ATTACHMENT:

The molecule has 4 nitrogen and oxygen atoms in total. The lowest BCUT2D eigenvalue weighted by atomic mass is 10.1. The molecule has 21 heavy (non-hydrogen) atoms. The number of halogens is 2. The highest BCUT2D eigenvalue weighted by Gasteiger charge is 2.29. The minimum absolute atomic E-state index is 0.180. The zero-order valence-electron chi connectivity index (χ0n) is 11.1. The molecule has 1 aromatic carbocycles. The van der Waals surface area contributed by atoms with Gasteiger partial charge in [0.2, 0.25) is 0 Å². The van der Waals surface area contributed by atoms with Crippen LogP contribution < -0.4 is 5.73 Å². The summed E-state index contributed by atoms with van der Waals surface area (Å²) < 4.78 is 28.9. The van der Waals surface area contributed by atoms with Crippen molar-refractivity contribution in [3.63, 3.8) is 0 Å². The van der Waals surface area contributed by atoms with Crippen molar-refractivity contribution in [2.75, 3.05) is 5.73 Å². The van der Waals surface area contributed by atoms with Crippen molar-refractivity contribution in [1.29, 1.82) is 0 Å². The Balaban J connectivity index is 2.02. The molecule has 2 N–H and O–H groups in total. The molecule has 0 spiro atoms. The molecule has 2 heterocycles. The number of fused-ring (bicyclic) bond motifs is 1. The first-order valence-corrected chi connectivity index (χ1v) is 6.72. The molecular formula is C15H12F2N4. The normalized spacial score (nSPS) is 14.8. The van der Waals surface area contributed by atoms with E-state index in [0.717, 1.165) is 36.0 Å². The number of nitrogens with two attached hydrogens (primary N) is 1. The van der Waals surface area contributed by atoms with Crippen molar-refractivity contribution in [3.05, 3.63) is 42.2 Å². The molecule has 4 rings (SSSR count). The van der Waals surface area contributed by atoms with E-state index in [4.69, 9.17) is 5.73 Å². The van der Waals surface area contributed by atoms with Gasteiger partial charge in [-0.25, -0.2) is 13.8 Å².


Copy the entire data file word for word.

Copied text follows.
The molecule has 4 nitrogen and oxygen atoms in total. The lowest BCUT2D eigenvalue weighted by atomic mass is 10.1. The molecule has 21 heavy (non-hydrogen) atoms. The number of halogens is 2. The highest BCUT2D eigenvalue weighted by Gasteiger charge is 2.29. The minimum absolute atomic E-state index is 0.180. The zero-order valence-electron chi connectivity index (χ0n) is 11.1. The molecule has 1 aromatic carbocycles. The van der Waals surface area contributed by atoms with Gasteiger partial charge in [0.2, 0.25) is 0 Å². The van der Waals surface area contributed by atoms with Crippen LogP contribution < -0.4 is 5.73 Å². The summed E-state index contributed by atoms with van der Waals surface area (Å²) < 4.78 is 28.9. The van der Waals surface area contributed by atoms with Crippen molar-refractivity contribution in [3.63, 3.8) is 0 Å². The van der Waals surface area contributed by atoms with Crippen molar-refractivity contribution in [2.75, 3.05) is 5.73 Å². The van der Waals surface area contributed by atoms with Crippen molar-refractivity contribution in [1.29, 1.82) is 0 Å². The Balaban J connectivity index is 2.02. The molecule has 2 N–H and O–H groups in total. The molecule has 0 spiro atoms. The molecule has 2 heterocycles. The number of fused-ring (bicyclic) bond motifs is 1. The first-order valence-corrected chi connectivity index (χ1v) is 6.72. The molecular formula is C15H12F2N4. The normalized spacial score (nSPS) is 14.8. The van der Waals surface area contributed by atoms with E-state index in [0.717, 1.165) is 36.0 Å². The number of nitrogens with two attached hydrogens (primary N) is 1. The van der Waals surface area contributed by atoms with Crippen molar-refractivity contribution in [3.05, 3.63) is 42.2 Å². The molecule has 4 rings (SSSR count). The van der Waals surface area contributed by atoms with E-state index in [4.69, 9.17) is 5.73 Å². The van der Waals surface area contributed by atoms with Gasteiger partial charge in [-0.25, -0.2) is 13.8 Å².